Blog-download 011Or, The Coming of the Second Insolvency?

While cleaning up my drafts folder, I scrolled down to a post I made in February; Why Is It My Fault That I Don’t Have A Job?

Here I type, six months later, beginning my eighteenth month of unemployment. I have applied for positions at convenience stores and supermarkets. I even had the audacity to reapply for state unemployment knowing it would be rejected. It was, but not before being issued my special PIN to submit weekly job search reports.

So the month begins, the bank calls to remind us to pay the mortgage. I politely said I’d be glad to, only that I’ve been unemployed these long months, and if the bank wanted its money it would have to send a notice of foreclosure before the other bank would release my IRA money (lesson learned during the First Insolvency).

Simply put, the rules are not there to help the individual. That’s both the government rules and the bank rules. By being honest and responsible homeowners, we were able to pay our bills for a short time (about eight months). Our reward for the effort was a $6,000 tax penalty – that could have been used to pay bills for a few more months while I gallantly struggle to find employment.

Across the road, on the other side of the poverty line, another morass of forms to submit to qualify for assistance – or rather not qualify for. For the very same reason: having responsibly saved money for retirement. According to ‘the rules’, you have to be almost completely destitute before receiving state aid. This position will be achieved in short order, through the method of overcharges and fines for extended nonpayment of bills (ex. utilities). Even after canceling services, that last single bill’s penalties can explode through the 30-60-90 day reminders.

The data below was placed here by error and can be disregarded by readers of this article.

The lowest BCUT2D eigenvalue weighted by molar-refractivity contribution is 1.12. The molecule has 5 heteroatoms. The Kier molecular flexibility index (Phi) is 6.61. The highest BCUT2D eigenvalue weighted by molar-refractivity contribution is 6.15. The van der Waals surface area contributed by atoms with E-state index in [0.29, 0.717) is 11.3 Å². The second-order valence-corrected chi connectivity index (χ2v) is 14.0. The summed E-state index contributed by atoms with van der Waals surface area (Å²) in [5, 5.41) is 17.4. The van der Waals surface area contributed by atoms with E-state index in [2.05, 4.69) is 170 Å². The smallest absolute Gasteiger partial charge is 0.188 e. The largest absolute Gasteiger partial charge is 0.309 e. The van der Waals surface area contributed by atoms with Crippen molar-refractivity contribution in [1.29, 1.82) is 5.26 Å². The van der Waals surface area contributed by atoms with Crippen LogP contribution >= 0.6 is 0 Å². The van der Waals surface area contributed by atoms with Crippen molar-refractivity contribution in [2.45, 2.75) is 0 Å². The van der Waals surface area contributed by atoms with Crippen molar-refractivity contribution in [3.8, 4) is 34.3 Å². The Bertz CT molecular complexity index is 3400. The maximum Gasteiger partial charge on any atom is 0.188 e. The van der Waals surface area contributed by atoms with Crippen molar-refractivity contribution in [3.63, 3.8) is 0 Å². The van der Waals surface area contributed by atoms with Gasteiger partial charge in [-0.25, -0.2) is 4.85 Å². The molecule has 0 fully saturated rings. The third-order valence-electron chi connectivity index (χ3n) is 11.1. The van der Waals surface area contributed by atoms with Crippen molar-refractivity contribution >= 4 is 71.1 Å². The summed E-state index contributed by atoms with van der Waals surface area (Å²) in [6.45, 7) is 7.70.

I have trouble seeing how large businesses or even the government are able to survive when they don’t pay their bills. Okay, the government doesn’t count – they just print more money or tax more people. Businesses declare bankruptcy or restructuring, and continue operating, often still at a loss. According to actuary tables, I still have some good working years left. Why are individuals not allowed some form of restructuring that doesn’t involve the liquidation of all assets?

Insolvent stickerPersonally, I don’t have any problem declaring bankruptcy. I saw a news show blurb saying that so many people are filing for it, it’s not the scourge it once was. I don’t have a problem with losing my house. Need to do some downsizing anyway (no, I don’t live in a McMansion, only know one person who does, and he definitely saved up for it).The Second Coming

In addition to my personal rant, the conflicting stories about the problems everyone seems to be having make no sense. Like this one, about the lowest level of home ownership in twenty years. That’s a generation. How in the hell does a country-government-industry justify this failure?

Amurika (latest educational revision) isn’t the only place where the confusion thrives. This article talks to the unemployed in England. The British have such a way with words. They’ve labelled it ‘poverty porn’. There’s other articles about the haves and have nots, but this one is about the have nots and the almost have nots.

In closing, one more link. Somebody’s got to get blamed, but why point at just the president? Anyone with an inkling of understanding of the problem (Adam Smith savants down to the kid at McD’s not able to get more than 20 hours per week) knows this mess can’t be the responsibility of only one person.

But that’s the only explanation being promoted to, we the people.

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